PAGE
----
We recognized early that people were asking, "hi, how are you?" but not intending to hear the answer. Mark and I had a pact and a challenge: we would wander through the hallways at school and reply, "shitty, thanks, how about you?" and see how many people listened to our response.
The morning came, and I was sharing with my parents what I was about to do in case there were ramifications for saying 'shit' at school. You see, Mark and I were the Captain of the Basketball teams for the boys and girls teams, respectively, and we knew that within the school, the teachers and students respected us a little bit differently than others in the school.
We met at the old lockers and got our story straight. We both had Math with the same teacher, so we were going to talk about our findings in that class. Mr. D. was an easy teacher to get along with; after he taught the lesson, we had more than enough time to finish our work and do other homework.
It started before the homeroom bell. "Hey girl, how's it goin'?" Two girls with braces, probably in grade nine, asked me.
I looked up and said, "shitty, thanks and you?"
They both looked at one another and started to laugh. I guess their way of dealing with uncomfortableness was to laugh awkwardly.
Next, it was Mark's turn. He was in Mrs. Lee's homeroom. She greeted him at the door.
"Hello, Mark. Nice to see you, and how are you today?"
"I'm shitty, Mrs. Lee."
At the same time, he answered, another two students came into the room, so Mrs. Lee was busy greeting them and fluffed off Mark. During the first-period class, there were no other incidents.
But during the class changes for period two, Mark and I had at least thirty exchanges where our responses were, "shitty, and you?" to which we received a myriad of answers - none of which were close to dealing with the fact we both were feeling bad.
At lunchtime, we managed to find at least fifteen more people who heard what we said and kept moving so as not to feel uncomfortable and not deal with us, as they didn't have the time nor did they care.
It wasn't until period three that someone stopped and made a difference. Mr. D. was a great Math teacher and had three girls of his own. He was married to a wonderful lady who also had some learning issues of her own (hearing impaired).
Frank D asked me how I was today and when I answered, "shitty, and you?' He dropped his books on the table, grabbed me by my shoulders, and asked me while looking straight into my eyes, "how can I help?" in his most sincere voice.
The response so moved me. Frank D took me outside the classroom and said, "I'm concerned about you. You look thin, and you look tired. Is everything okay at home? I could discuss my issues with an adult who was no longer my Math teacher.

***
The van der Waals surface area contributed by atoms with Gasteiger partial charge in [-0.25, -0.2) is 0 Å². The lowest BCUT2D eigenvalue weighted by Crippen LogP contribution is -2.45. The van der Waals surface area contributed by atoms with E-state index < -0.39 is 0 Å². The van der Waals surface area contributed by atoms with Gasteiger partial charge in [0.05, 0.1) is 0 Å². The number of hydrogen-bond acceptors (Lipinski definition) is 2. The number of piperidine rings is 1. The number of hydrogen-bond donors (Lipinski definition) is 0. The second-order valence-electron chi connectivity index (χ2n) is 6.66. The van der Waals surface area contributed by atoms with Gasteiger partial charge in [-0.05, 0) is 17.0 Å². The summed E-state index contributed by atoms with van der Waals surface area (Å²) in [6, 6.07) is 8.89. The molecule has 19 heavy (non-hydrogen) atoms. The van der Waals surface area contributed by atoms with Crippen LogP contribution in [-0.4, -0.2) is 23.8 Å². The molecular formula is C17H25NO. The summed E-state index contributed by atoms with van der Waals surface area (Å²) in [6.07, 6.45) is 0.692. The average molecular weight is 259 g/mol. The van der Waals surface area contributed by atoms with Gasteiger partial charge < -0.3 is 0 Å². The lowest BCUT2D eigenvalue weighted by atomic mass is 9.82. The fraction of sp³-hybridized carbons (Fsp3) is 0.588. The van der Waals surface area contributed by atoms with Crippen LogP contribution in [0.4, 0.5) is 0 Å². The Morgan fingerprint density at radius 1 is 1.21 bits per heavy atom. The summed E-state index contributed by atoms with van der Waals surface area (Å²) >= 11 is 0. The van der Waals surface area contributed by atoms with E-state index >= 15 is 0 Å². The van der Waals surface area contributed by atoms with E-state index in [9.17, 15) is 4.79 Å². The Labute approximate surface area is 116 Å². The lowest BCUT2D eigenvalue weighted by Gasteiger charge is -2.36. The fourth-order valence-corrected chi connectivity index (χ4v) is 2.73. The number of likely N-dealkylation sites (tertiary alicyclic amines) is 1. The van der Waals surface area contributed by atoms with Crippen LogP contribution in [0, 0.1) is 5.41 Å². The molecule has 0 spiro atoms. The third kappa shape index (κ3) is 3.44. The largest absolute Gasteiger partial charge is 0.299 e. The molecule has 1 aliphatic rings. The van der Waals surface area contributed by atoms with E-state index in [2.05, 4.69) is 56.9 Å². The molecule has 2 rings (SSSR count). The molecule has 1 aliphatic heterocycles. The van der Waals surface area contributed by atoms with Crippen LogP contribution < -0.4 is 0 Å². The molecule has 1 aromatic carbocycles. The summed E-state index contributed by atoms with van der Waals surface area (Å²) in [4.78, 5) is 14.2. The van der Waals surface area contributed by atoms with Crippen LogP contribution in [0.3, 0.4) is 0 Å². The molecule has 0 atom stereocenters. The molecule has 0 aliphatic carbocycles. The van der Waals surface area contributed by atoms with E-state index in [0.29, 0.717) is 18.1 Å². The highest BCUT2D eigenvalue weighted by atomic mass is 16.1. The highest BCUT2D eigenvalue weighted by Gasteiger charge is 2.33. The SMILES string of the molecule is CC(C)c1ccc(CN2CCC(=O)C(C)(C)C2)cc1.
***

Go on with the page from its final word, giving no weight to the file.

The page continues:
Mark told me later that he did the same thing with him too. We were blown away by his genuineness and his presence at the moment with us. He dropped everything and took the time to speak with us to ensure we were okay.
I remember Mark and me sitting in the cafeteria after school commenting along the lines of, "so that's what it must be like to have an attentive father."
Mark was the product of a later-in-life pregnancy after his parents went years without a child after having had Mike early on in their marriage. The gap between Mike and Mark was at least twenty years.
That year was the year that awards were given out to teachers for specific strengths and connections that they made with seniors. Mark and I pushed for everyone to pick Frank D for two awards. Most an excellent teacher and a most incredible teacher. Just because we thought he hit the profile for both awards.
We wanted him to be in the limelight for a change as he was usually a behind-the-scenes guy. Frank D was not vying for any award at all, and he probably never gave a second thought to the time he spent with either of us that day when he took some time out of his busy day to help us through a rough patch. But to us, it meant the world. For that, we wanted him recognized.
The evening for the Athletic Awards, Student Council Awards and Faculty Awards came, and we were all sitting together awaiting to hear Frank D get called up to the front for his awards. When he got called the first time, he was caught so off guard that his face turned a bright red, and he genuinely humbled.
When he reached the second award, the entire senior class stood in an ovation and chanted: Frank D, Frank D, Frank D until he wiped a tear from his eye.
He got to the mic, pointed at Mark and me, and said, "you two, I knew you had something up your sleeve, but this? Since I've been a teacher here, I've never received either of these awards. But to receive them both in one year is not only a compliment but a testament to the students we have as seniors this year. You all have excellent taste!
With that, he smiled the biggest smile we ever saw, and he jubilantly took his hardware and sat back down for the rest of the awards.
After the ceremony, his wife, Sue, asked if I would take my picture with Frank D because she said, "he knows that you were responsible for the rest of the seniors voting him in, and he is grateful."
About two weeks after the ceremony, Frank D put up some pictures of the awards night. He plastered our picture right smack dab in the centre of the collage. It made Mark, and I feel good knowing such a simple bit of recognition had made such a difference to the man who had made such a difference to us by his simple gesture of kindness.